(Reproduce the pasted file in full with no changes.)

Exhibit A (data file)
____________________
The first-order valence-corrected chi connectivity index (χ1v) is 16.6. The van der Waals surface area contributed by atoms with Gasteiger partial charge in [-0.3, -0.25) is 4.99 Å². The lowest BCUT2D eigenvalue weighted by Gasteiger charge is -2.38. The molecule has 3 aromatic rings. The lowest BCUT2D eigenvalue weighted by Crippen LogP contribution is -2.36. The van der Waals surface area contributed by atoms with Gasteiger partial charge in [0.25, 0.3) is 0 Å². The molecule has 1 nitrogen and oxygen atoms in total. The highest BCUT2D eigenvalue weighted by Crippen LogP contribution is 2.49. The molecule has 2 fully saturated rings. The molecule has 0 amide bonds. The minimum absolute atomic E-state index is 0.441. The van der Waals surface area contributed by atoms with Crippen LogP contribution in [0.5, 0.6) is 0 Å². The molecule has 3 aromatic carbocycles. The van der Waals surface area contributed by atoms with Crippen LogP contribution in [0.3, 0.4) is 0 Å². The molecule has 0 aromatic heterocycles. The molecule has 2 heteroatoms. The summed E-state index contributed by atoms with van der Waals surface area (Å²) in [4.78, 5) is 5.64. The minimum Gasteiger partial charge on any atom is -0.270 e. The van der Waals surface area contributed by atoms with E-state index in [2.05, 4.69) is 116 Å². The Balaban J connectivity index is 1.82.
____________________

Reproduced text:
The first-order valence-corrected chi connectivity index (χ1v) is 16.6. The van der Waals surface area contributed by atoms with Gasteiger partial charge in [-0.3, -0.25) is 4.99 Å². The lowest BCUT2D eigenvalue weighted by Gasteiger charge is -2.38. The molecule has 3 aromatic rings. The lowest BCUT2D eigenvalue weighted by Crippen LogP contribution is -2.36. The van der Waals surface area contributed by atoms with Gasteiger partial charge in [0.25, 0.3) is 0 Å². The molecule has 1 nitrogen and oxygen atoms in total. The highest BCUT2D eigenvalue weighted by Crippen LogP contribution is 2.49. The molecule has 2 fully saturated rings. The molecule has 0 amide bonds. The minimum absolute atomic E-state index is 0.441. The van der Waals surface area contributed by atoms with Crippen LogP contribution in [0.5, 0.6) is 0 Å². The molecule has 3 aromatic carbocycles. The van der Waals surface area contributed by atoms with Crippen LogP contribution in [0.3, 0.4) is 0 Å². The molecule has 0 aromatic heterocycles. The molecule has 2 heteroatoms. The summed E-state index contributed by atoms with van der Waals surface area (Å²) in [4.78, 5) is 5.64. The minimum Gasteiger partial charge on any atom is -0.270 e. The van der Waals surface area contributed by atoms with E-state index in [2.05, 4.69) is 116 Å². The Balaban J connectivity index is 1.82.